While fast food workers across the country are campaigning to increase the minimum wage to $15 an hour, the Shelby County, Tenn., superintendent wants to do the same for all full-time district workers.
By the end of the month, the school board is expected to vote on a proposal to amend its budget to raise the minimum wage for full-time district employees to $15 an hour. And workers could see the difference as soon as their first May paychecks, Dorsey Hopson, the district’s superintendent, said.
Hopson, who made the official pitch to the school board in late March, said a number of factors led him and his chief financial officer, Lin Johnson, to explore the living wage increase for Shelby County Schools employees. Shelby County district includes the city of Memphis.
One factor was the high poverty rate. About 40,000 students live in households with incomes of less than $10,000 a year, he said. And many of those heads of households are parents who work for Shelby County Schools in low wage jobs. (The school district is the county’s second-largest employer.)
The timing of the announcement was also significant. The city was preparing for the 50th anniversary of the death of Martin Luther King, Jr., who was in Memphis, Tenn., for a sanitation workers’ strike in 1968 when he was shot and killed.
The living wage increase is also part of the district’s equity efforts, which include student-based budgeting that sends more money and supports to schools with the highest needs, they said.
“As we talk about how to be a part of the poverty solution, I think it’s no secret that paying a living wage is a great step,” Hopson said. “We thought about it, and said ‘What would it look like if we paid our employees a living wage? Would that have an impact on our parents and possibly create better opportunities for them to be more involved in their kids’ education?’ ”
Hopson is hoping that other county employers would follow the school district’s lead.
“At the end of the day, when we help our employees it ultimately helps our students,” he said. “I think about [the] lower-wage jobs here in Memphis. These are parents who send their kids to our schools. So, to the extent that employers raise wages and that trickles down into the home, and starts the first step in trying to eradicate some of this suffocating poverty, it ultimately...will have a positive impact on our students.”
Dorsey was also pushed into action by an encounter with an educational assistant, who had worked in one of the district’s high-needs schools for about a year and a half and was considering taking a job at a mall because of the higher pay.
“It just hit me like a ton of bricks to think that there are instances where we’re not paying folks who are working hand in hand with our most precious resources, and they may have to leave that to go work to sell some clothes,” he said. “That just didn’t seem right.”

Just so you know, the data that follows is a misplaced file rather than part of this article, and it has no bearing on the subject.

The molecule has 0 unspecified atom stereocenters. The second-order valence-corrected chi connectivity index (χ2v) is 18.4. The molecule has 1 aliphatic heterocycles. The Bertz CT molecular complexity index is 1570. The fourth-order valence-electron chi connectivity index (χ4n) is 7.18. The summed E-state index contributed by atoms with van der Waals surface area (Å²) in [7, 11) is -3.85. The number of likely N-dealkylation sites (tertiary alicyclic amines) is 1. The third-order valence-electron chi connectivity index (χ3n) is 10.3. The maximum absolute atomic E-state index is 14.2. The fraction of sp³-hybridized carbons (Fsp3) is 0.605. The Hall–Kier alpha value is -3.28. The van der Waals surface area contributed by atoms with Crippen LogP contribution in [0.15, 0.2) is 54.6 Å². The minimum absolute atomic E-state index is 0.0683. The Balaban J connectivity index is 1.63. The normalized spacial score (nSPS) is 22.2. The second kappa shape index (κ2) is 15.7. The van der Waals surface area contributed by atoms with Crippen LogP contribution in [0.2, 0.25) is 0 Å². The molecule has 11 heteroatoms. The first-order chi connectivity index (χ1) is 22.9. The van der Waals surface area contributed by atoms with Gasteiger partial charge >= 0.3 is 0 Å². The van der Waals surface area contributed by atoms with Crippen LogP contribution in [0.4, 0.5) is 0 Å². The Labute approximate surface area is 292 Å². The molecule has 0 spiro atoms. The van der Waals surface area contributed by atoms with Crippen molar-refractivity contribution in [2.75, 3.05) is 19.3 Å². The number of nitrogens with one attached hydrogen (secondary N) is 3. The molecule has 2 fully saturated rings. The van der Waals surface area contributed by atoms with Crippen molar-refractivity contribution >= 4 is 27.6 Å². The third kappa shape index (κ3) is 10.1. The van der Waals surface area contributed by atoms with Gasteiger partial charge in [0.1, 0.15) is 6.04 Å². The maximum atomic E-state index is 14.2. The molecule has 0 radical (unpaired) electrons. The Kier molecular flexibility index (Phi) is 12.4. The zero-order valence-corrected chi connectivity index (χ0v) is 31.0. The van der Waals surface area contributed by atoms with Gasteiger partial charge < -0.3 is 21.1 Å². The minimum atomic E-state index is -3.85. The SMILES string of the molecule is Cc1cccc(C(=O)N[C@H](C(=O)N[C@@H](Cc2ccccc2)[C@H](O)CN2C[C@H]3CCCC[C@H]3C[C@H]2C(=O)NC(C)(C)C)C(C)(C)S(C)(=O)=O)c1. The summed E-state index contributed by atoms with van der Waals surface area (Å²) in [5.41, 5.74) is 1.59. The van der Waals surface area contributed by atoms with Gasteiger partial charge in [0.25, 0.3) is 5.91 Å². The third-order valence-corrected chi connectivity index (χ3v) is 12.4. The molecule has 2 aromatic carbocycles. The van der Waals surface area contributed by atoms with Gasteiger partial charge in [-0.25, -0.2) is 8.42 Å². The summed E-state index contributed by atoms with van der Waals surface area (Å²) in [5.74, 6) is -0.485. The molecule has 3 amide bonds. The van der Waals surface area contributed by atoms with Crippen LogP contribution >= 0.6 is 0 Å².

Hopson said the school board and elected officials have so far been receptive to the proposal.
(The Shelby County Schools effort to raise the minimum wage is not part of the national Fight For $15 movement, but the district is aware of the campaign, Hopson said.)
The proposal is likely to cost the district about $2.4 million annually, with only about $900,000 coming from its operating budget. The rest will come from federal funds such as Head Start and Title I, the federal program for schools educating disadvantaged students.
The majority of Shelby County Schools employees already make close to $15 an hour, and the increase will apply to about 1,250 employees who are mostly teaching assistants, maintenance staff, cafeteria workers and clerical workers, like secretaries.
“The majority of the employees who were getting paid below the $15 were actually educational assistants who have a direct contact with our students and who are making that impact,” said Johnson, the district’s CFO. “We see it as an investment back into our students.”
Shelby County Schools have been under financial stress in recent years, following the 2013 merger of the suburban Shelby County Schools with Memphis City Schools. A year later six suburban communities broke away from Shelby County to form their own school districts. Over the last few years the district has had to make major budget cuts, and this is the first year that the district is in the black, according to Chalkbeat, an education news website.
Johnson said Shelby County still will be able cover the cost of the wage increase in its operating budget in future years if federal funds such as Head Start and Title I were cut.
Photo caption: Dorsey Hopson, superintendent of Shelby County Schools in Tennessee. Photo courtesy the Shelby County School District.
A version of this news article first appeared in the District Dossier blog.